Last week I highlighted some of the positive investments commercial operators are making in Ipswich town centre.
This week I want to look at some of the work Ipswich Borough Council is doing to help our town centre recover from the effects of Covid.
Perhaps the first thing to note though, are two things that the Council can’t do but are frequently asked to do.
The first is to lower business rates. The level of business rates is not something the Council has any control over. They are set nationally by the Government. However, because the Council is responsible for collecting the money and businesses receive bills from us, many people think we set the rates too. In reality, we just collect the money and hand it straight over to the Government.
The second request is for the Council to reduce the rents of commercial properties. Again, this is something that we have little or no control over. We can only set rents for the properties we own and the vast majority of properties in the town centre are owned by private landlords. They are free to charge rent at whatever level they want, and the Council cannot tell them what to charge.
However, where we do own property, we are using it to improve the town centre.
We bought the former Burtons and Dorothy Perkins building through our property investment company and secured Deichmann as a new tenant.
We have refurbished the Old Post Office and attracted upmarket restaurant The Botanist as an occupier. The restaurant is currently being fitted out and will be opening in the next couple of months.
We are working with a local community interest company to bring St Stephens Church back into use as a brand-new live music and community space and have recently secured a substantial grant to enable this work to go ahead.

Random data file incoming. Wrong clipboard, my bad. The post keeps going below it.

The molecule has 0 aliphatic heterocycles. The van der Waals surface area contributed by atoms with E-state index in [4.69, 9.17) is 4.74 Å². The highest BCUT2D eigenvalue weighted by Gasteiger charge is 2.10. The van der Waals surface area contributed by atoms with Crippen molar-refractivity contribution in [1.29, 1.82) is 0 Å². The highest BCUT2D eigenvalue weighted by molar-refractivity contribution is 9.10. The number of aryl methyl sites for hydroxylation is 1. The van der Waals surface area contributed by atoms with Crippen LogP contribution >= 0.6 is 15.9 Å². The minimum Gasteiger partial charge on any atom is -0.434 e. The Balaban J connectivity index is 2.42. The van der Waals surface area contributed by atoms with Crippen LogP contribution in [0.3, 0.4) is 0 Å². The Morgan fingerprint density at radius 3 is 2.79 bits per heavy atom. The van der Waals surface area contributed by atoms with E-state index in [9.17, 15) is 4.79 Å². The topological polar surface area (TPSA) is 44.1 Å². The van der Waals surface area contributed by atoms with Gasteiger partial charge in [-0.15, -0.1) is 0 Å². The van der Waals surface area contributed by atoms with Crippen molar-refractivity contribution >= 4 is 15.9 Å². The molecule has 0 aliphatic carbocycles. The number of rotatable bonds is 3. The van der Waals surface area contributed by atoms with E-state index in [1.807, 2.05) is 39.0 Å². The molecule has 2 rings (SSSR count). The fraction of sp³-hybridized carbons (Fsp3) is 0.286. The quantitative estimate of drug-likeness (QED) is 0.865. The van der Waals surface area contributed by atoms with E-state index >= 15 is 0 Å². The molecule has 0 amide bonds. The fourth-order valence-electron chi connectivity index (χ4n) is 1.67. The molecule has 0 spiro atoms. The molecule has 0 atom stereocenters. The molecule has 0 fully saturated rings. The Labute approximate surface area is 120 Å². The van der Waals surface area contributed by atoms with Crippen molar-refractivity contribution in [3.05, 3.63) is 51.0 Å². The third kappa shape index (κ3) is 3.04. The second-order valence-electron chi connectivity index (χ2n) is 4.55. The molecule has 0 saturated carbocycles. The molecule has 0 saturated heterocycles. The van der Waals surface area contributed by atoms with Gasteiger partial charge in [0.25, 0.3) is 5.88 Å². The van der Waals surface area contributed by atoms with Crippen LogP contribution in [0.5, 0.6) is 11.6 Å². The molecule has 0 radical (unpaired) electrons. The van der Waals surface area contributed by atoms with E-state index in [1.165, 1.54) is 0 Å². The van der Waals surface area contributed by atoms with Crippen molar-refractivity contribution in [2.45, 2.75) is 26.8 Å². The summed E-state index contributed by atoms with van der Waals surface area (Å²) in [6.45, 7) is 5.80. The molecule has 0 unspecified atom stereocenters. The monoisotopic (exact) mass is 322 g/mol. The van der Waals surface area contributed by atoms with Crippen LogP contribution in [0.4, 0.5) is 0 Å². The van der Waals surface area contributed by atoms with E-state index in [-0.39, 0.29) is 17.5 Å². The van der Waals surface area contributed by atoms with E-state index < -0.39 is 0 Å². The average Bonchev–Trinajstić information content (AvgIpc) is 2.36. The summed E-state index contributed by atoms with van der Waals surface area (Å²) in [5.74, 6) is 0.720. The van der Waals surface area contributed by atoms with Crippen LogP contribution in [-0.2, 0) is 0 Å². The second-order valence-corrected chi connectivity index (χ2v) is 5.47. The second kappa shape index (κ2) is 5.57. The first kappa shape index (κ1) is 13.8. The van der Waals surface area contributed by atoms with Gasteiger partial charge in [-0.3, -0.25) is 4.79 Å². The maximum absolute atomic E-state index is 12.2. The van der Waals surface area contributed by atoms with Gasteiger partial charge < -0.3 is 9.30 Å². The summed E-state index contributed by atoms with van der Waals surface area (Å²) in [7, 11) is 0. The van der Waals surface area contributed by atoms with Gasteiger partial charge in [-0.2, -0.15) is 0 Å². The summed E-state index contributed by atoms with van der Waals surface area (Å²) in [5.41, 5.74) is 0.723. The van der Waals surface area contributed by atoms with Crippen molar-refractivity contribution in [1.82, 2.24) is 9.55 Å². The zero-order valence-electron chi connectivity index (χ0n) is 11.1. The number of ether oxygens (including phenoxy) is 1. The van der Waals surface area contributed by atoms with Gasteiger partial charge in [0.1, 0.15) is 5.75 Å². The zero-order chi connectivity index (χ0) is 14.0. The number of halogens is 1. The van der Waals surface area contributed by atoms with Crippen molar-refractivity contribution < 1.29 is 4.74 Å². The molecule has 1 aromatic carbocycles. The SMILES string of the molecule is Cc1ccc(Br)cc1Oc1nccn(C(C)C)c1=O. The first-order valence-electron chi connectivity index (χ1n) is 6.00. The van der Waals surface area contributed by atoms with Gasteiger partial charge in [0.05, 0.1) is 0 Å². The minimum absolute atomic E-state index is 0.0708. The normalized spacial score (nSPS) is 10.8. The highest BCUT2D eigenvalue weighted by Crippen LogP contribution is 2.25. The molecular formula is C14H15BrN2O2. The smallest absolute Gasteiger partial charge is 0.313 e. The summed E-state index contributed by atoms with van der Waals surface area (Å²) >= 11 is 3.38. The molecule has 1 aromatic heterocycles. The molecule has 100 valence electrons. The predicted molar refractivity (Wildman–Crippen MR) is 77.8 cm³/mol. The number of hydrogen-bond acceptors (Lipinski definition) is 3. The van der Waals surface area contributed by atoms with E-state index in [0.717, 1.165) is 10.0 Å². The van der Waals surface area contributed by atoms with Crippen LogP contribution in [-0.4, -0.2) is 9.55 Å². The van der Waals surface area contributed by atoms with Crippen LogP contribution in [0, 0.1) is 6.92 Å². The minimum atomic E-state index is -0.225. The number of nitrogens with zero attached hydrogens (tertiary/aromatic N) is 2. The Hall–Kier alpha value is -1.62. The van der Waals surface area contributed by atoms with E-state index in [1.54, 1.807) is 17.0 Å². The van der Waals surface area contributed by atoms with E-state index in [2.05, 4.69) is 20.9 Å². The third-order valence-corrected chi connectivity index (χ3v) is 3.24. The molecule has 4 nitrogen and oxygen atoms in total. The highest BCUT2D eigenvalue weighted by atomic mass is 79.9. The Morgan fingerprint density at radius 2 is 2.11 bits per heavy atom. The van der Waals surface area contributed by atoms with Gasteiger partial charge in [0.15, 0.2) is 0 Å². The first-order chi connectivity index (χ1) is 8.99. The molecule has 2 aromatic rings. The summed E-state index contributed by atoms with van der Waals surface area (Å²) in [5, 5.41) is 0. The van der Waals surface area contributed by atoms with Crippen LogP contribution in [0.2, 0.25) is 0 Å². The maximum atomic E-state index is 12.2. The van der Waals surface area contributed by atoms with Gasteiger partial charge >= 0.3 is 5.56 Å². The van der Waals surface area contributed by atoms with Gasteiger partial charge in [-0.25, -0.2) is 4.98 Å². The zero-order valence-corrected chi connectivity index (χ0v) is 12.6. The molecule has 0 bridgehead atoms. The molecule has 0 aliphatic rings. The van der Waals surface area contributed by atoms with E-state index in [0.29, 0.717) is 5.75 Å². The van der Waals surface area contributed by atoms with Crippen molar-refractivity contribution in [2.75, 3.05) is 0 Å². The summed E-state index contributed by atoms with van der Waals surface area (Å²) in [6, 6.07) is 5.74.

We are currently in the middle of the refurbishment of the historically listed cottage on College Street. When we bought the cottage, it was in a terrible state and on the “buildings at risk” register. Our investment will enable it to be taken off the register and brought back into use.
We have successfully bid for £4.3m from the Heritage Lottery Fund which, combined with funding from the Council, will enable us to make the largest investment in Ipswich Museum since it opened 140 years ago. When the museum re-opens it will bring lots more people into the town centre.
One of the savings we had to make in an emergency “Covid Budget” was the closure of the Council’s Customer Service Centre in the Town Hall. I’m pleased that, in our budget last week, we were able to partially reverse this cut and re-open the centre for two days a week which, again, will bring more footfall.
And we shall shortly be able to announce even more new tenants we have been able to attract to the town centre.
Where we don’t own buildings ourselves, we are still looking to provide help.
The Council funded the initial works to bring St Matthews Baths back into use as a music venue which was such a success during the recent Sound City weekend.
Part of the £25m Town Deal money we successfully bid for is an £8m fund to bring problem empty buildings in the town centre back into use. The intention is to use this as a “revolving” fund where buildings are bought, brought back into use and then sold or rented, with the proceeds then used to bring further buildings back into use.
We are also looking to improve the general environment of the town centre by using the Town Fund to improve public spaces including Arras Square, increase the amount of greenery and provide more information and public trails.
There’s no magic bullet for Britain’s high streets but, with investments like these, we can help Ipswich’s town centre back into life.